Local Entrepreneurs Bring Farming To The City With Urban Greens
Hydroponic farm sells crops to co-op, restaurants
IOWA CITY — From the outside, the house at 1135 E. College St. in Iowa City does not appear to be a farm.
In their basement, entrepreneurs Chad Treloar and Ted Myers grow arugula, sunflowers, sweet corn, cilantro, broccoli, lettuce and several other varieties of baby green vegetables.
The co-owners of Urban Greens sell their crops — many of them grown year-round in a hydroponic greenhouse system — to New Pioneer Food Co-op, local restaurants and at the Iowa City Farmers Market.
Baby greens are small, nutrient-packed produce that can be used as an alternative to lettuce on sandwiches and burgers, blended into smoothies or included in tossed salads. They are harvested about three weeks after they germinate, well before they become mature plants.
“We started in March of 2017 with a small room in the basement,” Myers recalled. ”The walls were lined and we did baby greens. Then we dug up the backyard and planted baby greens outdoors.”
Myers said the decision to grow baby greens year-round meant expanding the growing space in the basement by taking down a concrete block wall.
“We’ve had a few years’ experience with hydroponics and we designed a system — making about 1,000 mistakes along the way,” he said. “Now, we feel like we have it to where we are in full production, which is conveniently when we are able to work outdoors again.”
Myers and Treloar purchased their hydroponic growing channels and related supplies from FarmTek in Dyersville. They buy their seeds in 10-pound and 25-pound bags from Johnny’s Seeds in Maine and Mountain Valley Seed in Utah.
Hydroponic growing uses burlap as a growing medium, removing the need for soil and eliminating soil-borne diseases and pests, weeds and the use of herbicides and pesticides.
A water tank contains all the nutrients required to grow the baby greens. The channels are linked to the water tank with tubing, which carries the water to the plants and the channels drain the excess water.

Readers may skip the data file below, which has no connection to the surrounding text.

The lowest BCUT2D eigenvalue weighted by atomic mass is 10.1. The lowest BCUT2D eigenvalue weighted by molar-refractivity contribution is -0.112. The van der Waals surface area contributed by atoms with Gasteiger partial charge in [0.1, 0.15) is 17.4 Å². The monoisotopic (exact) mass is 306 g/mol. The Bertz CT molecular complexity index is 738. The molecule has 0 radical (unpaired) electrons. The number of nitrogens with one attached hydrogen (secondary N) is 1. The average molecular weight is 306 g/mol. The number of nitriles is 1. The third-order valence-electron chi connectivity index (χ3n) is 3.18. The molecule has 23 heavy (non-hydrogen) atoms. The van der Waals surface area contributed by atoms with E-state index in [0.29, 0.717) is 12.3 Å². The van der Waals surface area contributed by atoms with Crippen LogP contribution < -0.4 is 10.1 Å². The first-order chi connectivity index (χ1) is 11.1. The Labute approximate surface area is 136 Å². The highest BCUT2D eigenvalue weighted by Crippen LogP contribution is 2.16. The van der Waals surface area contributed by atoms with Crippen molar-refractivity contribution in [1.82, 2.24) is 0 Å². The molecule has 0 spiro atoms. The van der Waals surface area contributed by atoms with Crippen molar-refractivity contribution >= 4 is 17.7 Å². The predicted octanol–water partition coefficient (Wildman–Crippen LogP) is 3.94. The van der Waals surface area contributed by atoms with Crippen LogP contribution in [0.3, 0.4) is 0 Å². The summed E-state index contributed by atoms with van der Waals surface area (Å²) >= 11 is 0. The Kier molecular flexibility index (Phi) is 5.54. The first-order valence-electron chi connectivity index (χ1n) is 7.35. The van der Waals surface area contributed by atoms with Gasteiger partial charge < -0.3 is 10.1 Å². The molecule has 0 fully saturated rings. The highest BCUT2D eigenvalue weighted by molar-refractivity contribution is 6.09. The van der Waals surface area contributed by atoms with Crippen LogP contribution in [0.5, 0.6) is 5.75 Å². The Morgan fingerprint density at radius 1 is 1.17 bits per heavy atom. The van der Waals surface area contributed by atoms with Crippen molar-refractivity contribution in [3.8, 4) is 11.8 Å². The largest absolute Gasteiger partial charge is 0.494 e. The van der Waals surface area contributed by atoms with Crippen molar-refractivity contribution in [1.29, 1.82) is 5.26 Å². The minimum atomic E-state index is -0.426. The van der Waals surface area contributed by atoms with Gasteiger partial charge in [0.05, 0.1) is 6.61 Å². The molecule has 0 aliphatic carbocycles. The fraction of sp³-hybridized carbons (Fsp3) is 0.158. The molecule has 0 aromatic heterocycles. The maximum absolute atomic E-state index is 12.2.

LED lighting and fans are used to create and maintain the proper indoor growing environment. All the compost from the indoor production is saved and used in the outdoor plots of lettuce and other produce.
Urban Greens’ base baby greens product is what Myers and Treloar call their “superfood mix.”
“We take the baby greens of broccoli, kale, bok choy, cabbage, radish and some garnet mustard. We mix that all together to create something that has a lot of nutrients, color and a lot of flavor,” Myers said.
“We are adding more exotic greens to that, like arugula, for off shoots like a bold and spicy mix. There are a few different routes that we can take.”
Myers and Treloar are trying to minimize the time before harvest with different lighting and watering techniques to adjust the growing climate,
Treloar said the challenge with hydroponics system and the limited growing space is to make the process as efficient as possible.
“By removing soil from the equation, you are developing a growing environment where you can maximize the rates of growth, keep the products cleaner, and it requires less processing as you harvest it,” he said. “These types of efficiencies are important when it is reflected in pricing. We want to compete in pricing with massive farms that produce lettuce and greens in California that are shipped here.”
Myers said Urban Greens’ existing operation is a prototype that he and Treloar want to replicate to expand production. They plan to add a detached garage at the back of their location and use it to double their hydroponic year-round indoor production.
“Once we have maximized indoor and outdoor production on this property, we are looking to purchase another property with a house in Iowa City,” Myers said. “We want to acquire other properties around the center of the city close to delivery points so we can cut down on transportation costs.”
The additional properties also will enable Urban Greens to provide room and board to employees who will manage the household and also keep up with operations, Myers said.
“That house manager could also be the rental property manager,” he said. “Each property could generate revenue from the (growing) operation as well as the renters.”
Treloar said he and Myers believe the food system of the future will involve consumers having a direct relationship with the food that they eat day to day.
“It seems like the most realistic way to do that is incorporate growing in or near your living space,” he said. “That might involve space that is wasted like a storage room or your backyard, which you spend time mowing.
“It’s not just a business model, but a sustainable idea and a lifestyle model.”
Myers and Treloar hope to purchase similar properties in larger cities, adding more production and expanding Urban Greens’ employment and client base.